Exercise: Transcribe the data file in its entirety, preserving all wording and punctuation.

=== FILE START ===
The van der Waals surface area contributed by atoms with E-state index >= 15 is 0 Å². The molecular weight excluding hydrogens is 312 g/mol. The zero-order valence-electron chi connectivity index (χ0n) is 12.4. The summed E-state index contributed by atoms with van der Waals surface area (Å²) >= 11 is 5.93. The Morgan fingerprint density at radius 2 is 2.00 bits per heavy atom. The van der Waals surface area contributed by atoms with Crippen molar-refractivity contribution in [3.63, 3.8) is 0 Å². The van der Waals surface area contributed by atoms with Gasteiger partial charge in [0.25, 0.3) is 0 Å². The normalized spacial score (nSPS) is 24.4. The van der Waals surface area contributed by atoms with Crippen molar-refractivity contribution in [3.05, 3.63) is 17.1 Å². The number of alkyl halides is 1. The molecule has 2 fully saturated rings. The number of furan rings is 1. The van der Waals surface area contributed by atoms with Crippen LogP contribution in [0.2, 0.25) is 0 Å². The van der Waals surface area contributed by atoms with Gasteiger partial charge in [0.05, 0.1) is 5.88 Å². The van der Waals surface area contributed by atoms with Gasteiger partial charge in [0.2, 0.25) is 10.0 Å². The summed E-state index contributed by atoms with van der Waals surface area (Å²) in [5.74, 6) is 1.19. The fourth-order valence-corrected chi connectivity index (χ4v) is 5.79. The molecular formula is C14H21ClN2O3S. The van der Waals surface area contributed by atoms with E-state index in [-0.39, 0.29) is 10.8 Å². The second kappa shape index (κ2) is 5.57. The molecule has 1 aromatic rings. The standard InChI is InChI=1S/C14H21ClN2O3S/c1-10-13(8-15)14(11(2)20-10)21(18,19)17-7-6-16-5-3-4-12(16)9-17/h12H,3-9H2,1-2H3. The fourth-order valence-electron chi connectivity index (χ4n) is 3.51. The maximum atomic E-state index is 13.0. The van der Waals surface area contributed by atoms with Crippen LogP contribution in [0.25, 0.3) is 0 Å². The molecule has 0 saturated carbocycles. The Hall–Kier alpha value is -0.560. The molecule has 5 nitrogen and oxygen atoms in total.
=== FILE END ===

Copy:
The van der Waals surface area contributed by atoms with E-state index >= 15 is 0 Å². The molecular weight excluding hydrogens is 312 g/mol. The zero-order valence-electron chi connectivity index (χ0n) is 12.4. The summed E-state index contributed by atoms with van der Waals surface area (Å²) >= 11 is 5.93. The Morgan fingerprint density at radius 2 is 2.00 bits per heavy atom. The van der Waals surface area contributed by atoms with Crippen molar-refractivity contribution in [3.63, 3.8) is 0 Å². The van der Waals surface area contributed by atoms with Gasteiger partial charge in [0.25, 0.3) is 0 Å². The normalized spacial score (nSPS) is 24.4. The van der Waals surface area contributed by atoms with Crippen molar-refractivity contribution in [3.05, 3.63) is 17.1 Å². The number of alkyl halides is 1. The molecule has 2 fully saturated rings. The number of furan rings is 1. The van der Waals surface area contributed by atoms with Crippen LogP contribution in [0.2, 0.25) is 0 Å². The van der Waals surface area contributed by atoms with Gasteiger partial charge in [0.05, 0.1) is 5.88 Å². The van der Waals surface area contributed by atoms with Gasteiger partial charge in [0.2, 0.25) is 10.0 Å². The summed E-state index contributed by atoms with van der Waals surface area (Å²) in [5.74, 6) is 1.19. The fourth-order valence-corrected chi connectivity index (χ4v) is 5.79. The molecular formula is C14H21ClN2O3S. The van der Waals surface area contributed by atoms with E-state index in [-0.39, 0.29) is 10.8 Å². The second kappa shape index (κ2) is 5.57. The molecule has 1 aromatic rings. The standard InChI is InChI=1S/C14H21ClN2O3S/c1-10-13(8-15)14(11(2)20-10)21(18,19)17-7-6-16-5-3-4-12(16)9-17/h12H,3-9H2,1-2H3. The fourth-order valence-electron chi connectivity index (χ4n) is 3.51. The maximum atomic E-state index is 13.0. The van der Waals surface area contributed by atoms with Crippen LogP contribution in [0.25, 0.3) is 0 Å². The molecule has 0 saturated carbocycles. The Hall–Kier alpha value is -0.560. The molecule has 5 nitrogen and oxygen atoms in total.